The Celtic Goddess, Boann

BOANN (Boínd, Boínn) is the Goddess of water, fertility, inspiration and knowledge. Her name is interpreted as ‘white cow’ (bó fhionn) in the Dindsenchas. According to the Lebor Gabála Érenn she was the daughter of Delbáeth, of the Tuatha Dé Danann. Her husband is variously Nechtan, Elcmar or Nuada Airgetlám. Her lover is the Dagda, by whom she had her son, Aengus. In order to hide their affair, the Dagda made the sun stand still for nine months; therefore, Aengus was conceived, gestated and born in one day.

As told in the Dindsenchas, Boann created the Boyne. Though forbidden to by her husband, Nechtan, Boann approached the magical Well of Segais (also known as the Connla’s Well), which was surrounded by hazels. Hazelnuts were known to fall into the Well, where they were eaten by the speckled salmon (who, along with hazelnuts, also embody and represent wisdom in Irish mythology). Boann challenged the power of the well by walking around it widdershins; this caused the waters to surge up violently and rush down to the sea, creating the Boyne. In this catastrophe, she was swept along in the rushing waters, and lost an arm, leg and eye, and ultimately her life, in the flood.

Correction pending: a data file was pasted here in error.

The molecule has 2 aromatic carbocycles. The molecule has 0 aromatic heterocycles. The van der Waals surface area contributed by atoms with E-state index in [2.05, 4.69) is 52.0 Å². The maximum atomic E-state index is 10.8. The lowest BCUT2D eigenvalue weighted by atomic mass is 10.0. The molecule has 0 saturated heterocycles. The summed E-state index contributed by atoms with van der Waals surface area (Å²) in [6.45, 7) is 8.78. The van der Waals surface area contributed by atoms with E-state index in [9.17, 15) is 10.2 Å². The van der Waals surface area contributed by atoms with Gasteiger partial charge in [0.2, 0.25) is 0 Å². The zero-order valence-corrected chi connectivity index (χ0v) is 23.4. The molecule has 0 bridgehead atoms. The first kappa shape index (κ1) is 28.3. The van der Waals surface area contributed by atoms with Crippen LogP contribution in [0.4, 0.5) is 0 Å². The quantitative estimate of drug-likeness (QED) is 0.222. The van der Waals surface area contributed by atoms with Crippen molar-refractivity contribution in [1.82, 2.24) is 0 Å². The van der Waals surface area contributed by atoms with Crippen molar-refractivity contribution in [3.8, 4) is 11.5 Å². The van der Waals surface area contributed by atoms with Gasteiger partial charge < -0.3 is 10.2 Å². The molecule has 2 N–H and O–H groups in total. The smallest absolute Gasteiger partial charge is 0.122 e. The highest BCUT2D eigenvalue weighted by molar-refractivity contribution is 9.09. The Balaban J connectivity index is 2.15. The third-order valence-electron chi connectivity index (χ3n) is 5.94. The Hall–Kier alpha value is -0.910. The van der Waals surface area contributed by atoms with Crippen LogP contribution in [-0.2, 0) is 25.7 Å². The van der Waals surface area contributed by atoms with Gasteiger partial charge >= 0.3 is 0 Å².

Artwork by Jim Fitzpatrick Gallery

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